12. January 24, Associated Press – (Arizona; International) Feds find $500K hidden in BMW at Nogales entry. Federal officers in Nogales, Arizona, recovered more than $500,000 in undeclared money hidden in a BMW that an Arizona man was allegedly trying to drive into Mexico January 20. The Nogales International reported that U.S. Customs and Border Protection officers conducting outbound inspections at the Dennis DeConcini Port of Entry selected the man for additional inspection. Agents placed the man’s car on a vehicle lift and discovered a non-factory compartment containing 21 packages of undeclared U.S. currency. The funds were confiscated and the man was arrested and turned over to U.S. Immigration and Customs Enforcement’s Homeland Security Investigations. Source:

13. January 23, Houston Chronicle – (Texas; Louisiana) League City man admits using fake ID, stolen credit cards to buy electronics. A League City, Texas man on supervised release in a $1 million credit card fraud case pleaded guilty January 23 to new charges accusing him of using stolen credit cards and fake IDs to buy electronics worth $10,000. He was using stolen credit card numbers when he tried to buy iPads, iPhones and other products at the Apple store in Memorial City Mall in August, authorities said. When asked for identification, the man presented a fake Florida driver’s license with his photo but a different name. The name on the cards was linked to more than $200,000 worth of fraudulent Apple product purchases in Louisiana and Texas, officials said. The suspect was arrested at the store. When arrested, the suspect had 38 fraudulent credit cards, officials said, as well as four iPads and four iPhones bought the same day from Apple stores in the Galleria and Sugar Land area. All items, valued at $6,000, were bought using the same fraudulent credit cards, officials said. The suspect admitted in court he was serving a term of supervised release from a 2007 credit card fraud case when he was arrested. In the prior case, the suspect and his wife were charged for using more than 2,000 stolen credit card numbers to buy merchandise totaling more than $1 million, according to court records. Source:

14. January 22, Salem Today’s Sunbeam – (New Jersey) Computer hackers tap into Salem County bank account holding $13 million, steal $19,000. Computer hackers have broken in and stolen about $19,000 by way of an illegal wire transfer from a Salem County, New Jersey bank account that held over $13 million, Salem Today’s Sumbeam reported January 22. The illegal transaction happened in mid-December and as of late the week of January 16, the Salem County chief finance officer (CFO) said the county has yet to recoup the money. He said the county is working with law enforcement officials, who believe the county system was attacked by a computer virus called a “Zeus,” a trojan horse computer virus that steals banking information by keystroke logging and form grabbing. The CFO said the hacker was able to access the county’s online banking system through the Microsoft Exchange server. “They were able to jump in our account and essentially blocked us from logging on,” the CFO said. “When they were logged in, they wired out $19,000 to an account with JP Morgan Chase out in California.” In all, the account that was entered held more than $13 million in county funds. The CFO said the Information Technology Department at the county was unable to trace the virus back to its origins. As a precautionary measure, the county is no longer using its online banking system, CashLink, which is run by Fulton Bank of New Jersey. The CFO said the computer that was attacked with the virus has also been removed and sent to a crime lab for analysis. The county will also be setting up a new secure computer solely for bank transactions. This computer will have no e-mail, public Internet access, and no disk drive or USB ports. Source:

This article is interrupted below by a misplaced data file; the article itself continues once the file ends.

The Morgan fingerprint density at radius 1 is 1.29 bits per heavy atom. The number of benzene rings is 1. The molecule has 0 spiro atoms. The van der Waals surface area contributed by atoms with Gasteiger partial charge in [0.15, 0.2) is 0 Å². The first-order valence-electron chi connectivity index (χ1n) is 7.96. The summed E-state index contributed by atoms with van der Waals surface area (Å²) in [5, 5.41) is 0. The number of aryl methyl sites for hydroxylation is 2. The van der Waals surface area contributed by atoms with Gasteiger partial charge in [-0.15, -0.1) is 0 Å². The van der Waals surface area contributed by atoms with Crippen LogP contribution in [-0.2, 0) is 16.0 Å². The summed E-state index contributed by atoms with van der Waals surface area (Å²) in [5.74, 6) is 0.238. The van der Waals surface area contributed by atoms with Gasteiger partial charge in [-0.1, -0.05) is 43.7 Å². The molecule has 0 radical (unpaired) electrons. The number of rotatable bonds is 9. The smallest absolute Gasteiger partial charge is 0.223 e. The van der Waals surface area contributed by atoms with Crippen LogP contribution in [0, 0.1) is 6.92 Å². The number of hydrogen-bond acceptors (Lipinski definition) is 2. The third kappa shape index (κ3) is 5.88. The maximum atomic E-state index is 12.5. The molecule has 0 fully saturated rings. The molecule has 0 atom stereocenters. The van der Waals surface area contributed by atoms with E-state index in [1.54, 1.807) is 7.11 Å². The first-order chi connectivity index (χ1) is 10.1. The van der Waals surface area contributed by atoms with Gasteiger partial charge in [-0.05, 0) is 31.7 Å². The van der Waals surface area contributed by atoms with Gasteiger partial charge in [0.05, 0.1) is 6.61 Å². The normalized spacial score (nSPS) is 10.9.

Information Technology

34. January 25, H Security – (International) Opera 11.61 fixes XSS vulnerability. Version 11.61 of Opera has been released. According to its developers, the maintenance update fixes bugs found in the existing builds and closes two security holes in the Web browser. Opera 11.61 addresses a “high” severity cross-site scripting vulnerability that could be exploited by an attacker to bypass the same origin policy. A second issue, rated as “low” severity, in which remote pages could detect what local files a user has on their local machine, was also fixed. Changes not related to security include an update to the default Speed Dials as well as fixes for the built-in e-mail client, and a number of bugs that caused the application to crash. Source:

35. January 25, The Register – (International) Super-powered ‘frankenmalware’ strains detected in the wild. Viruses are accidentally infecting worms on victims’ computers, creating super-powered strains of hybrid software nasties. The monster malware spreads quicker than before, screws up systems worse than ever, and exposes private data in a way not even envisioned by the original virus writers. A study by antivirus outfit BitDefender found 40,000 such “Frankenmalware samples” in a study of 10 million infected files in early January, or 0.4 percent of malware strains sampled. These cybercrime chimeras pose a greater risk to infected users than standard malware, the antivirus firm warns. “If you get one of these hybrids on your system, you could be facing financial troubles, computer problems, identity theft, and a wave of spam thrown in as a random bonus,” said the BitDefender analyst who carried out the study. “The advent of malware sandwiches throws a new twist into the world of malware. They spread more efficiently, and will become increasingly difficult to predict.” BitDefender does not have historical data to go on. Even so, it posits that frankenmalware is likely to grow at the same rate as regular computer viruses, or about 17 percent per year. All of the malware hybrids analyzed by BitDefender so far have been created accidentally. However, the risk posed by these combinations could increase dramatically as criminals latch onto the idea. Source: